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Post-stroke balance rehabilitation under multi-level electrotherapy: a conceptual review

Anirban Dutta 1, * Uttama Lahiri 2 Abhijit Das 3 Michael Nitsche 4 David Guiraud 1 
* Corresponding author
1 CAMIN - Control of Artificial Movement and Intuitive Neuroprosthesis
LIRMM - Laboratoire d'Informatique de Robotique et de Microélectronique de Montpellier, CRISAM - Inria Sophia Antipolis - Méditerranée
Abstract : Stroke is caused when an artery carrying blood from heart to an area in the brain bursts or a clot obstructs the blood flow thereby preventing delivery of oxygen and nutrients. About half of the stroke survivors are left with some degree of disability. Innovative methodologies for restorative neurorehabilitation are urgently required to reduce long-term disability. The ability of the nervous system to respond to intrinsic or extrinsic stimuli by reorganizing its structure, function, and connections is called neuroplasticity. Neuroplasticity is involved in post-stroke functional disturbances, but also in rehabilitation. It has been shown that active cortical participation in a closed-loop brain machine interface (BMI) can induce neuroplasticity in cortical networks where the brain acts as a controller, e.g., during a visuomotor task. Here, the motor task can be assisted with neuromuscular electrical stimulation (NMES) where the BMI will act as a real-time decoder. However, the cortical control and induction of neuroplasticity in a closed-loop BMI is also dependent on the state of brain, e.g., visuospatial attention during visuomotor task performance. In fact, spatial neglect is a hidden disability that is a common complication of stroke and is associated with prolonged hospital stays, accidents, falls, safety problems, and chronic functional disability. This hypothesis and theory article presents a multi-level electrotherapy paradigm toward motor rehabilitation in virtual reality that postulates that while the brain acts as a controller in a closed-loop BMI to drive NMES, the state of brain can be can be altered toward improvement of visuomotor task performance with non-invasive brain stimulation (NIBS). This leads to a multi-level electrotherapy paradigm where a virtual reality-based adaptive response technology is proposed for post-stroke balance rehabilitation. In this article, we present a conceptual review of the related experimental findings.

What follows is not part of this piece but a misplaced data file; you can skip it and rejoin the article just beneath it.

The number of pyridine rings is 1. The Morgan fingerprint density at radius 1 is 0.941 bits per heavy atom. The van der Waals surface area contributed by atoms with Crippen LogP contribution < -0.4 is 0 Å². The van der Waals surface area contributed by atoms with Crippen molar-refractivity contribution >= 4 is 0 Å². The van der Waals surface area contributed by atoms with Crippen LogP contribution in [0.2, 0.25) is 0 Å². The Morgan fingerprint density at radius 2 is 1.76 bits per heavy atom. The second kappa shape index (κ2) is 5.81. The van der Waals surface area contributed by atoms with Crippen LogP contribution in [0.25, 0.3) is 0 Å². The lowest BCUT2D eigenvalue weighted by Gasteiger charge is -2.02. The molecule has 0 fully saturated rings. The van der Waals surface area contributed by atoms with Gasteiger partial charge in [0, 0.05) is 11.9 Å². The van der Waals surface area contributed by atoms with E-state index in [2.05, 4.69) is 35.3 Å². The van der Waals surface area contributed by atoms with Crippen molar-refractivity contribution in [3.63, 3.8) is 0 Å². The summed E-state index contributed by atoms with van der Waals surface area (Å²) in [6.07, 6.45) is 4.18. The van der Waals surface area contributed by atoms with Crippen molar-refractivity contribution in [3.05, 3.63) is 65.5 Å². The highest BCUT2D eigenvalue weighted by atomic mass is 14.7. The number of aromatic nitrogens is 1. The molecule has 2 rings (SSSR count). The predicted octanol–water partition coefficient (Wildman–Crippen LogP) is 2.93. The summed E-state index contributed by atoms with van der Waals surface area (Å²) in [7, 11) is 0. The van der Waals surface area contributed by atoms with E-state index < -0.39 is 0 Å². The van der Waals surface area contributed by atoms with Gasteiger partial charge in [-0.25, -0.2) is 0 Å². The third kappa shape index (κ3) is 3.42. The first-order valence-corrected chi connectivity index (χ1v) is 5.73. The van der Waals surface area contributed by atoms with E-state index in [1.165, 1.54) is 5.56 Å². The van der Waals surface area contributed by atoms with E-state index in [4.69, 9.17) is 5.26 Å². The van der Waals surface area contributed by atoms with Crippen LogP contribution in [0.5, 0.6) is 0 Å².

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Anirban Dutta, Uttama Lahiri, Abhijit Das, Michael Nitsche, David Guiraud. Post-stroke balance rehabilitation under multi-level electrotherapy: a conceptual review. Frontiers in Neuroscience, 2014, 8 (403), pp.1-18. ⟨10.3389/fnins.2014.00403⟩. ⟨hal-01100748⟩



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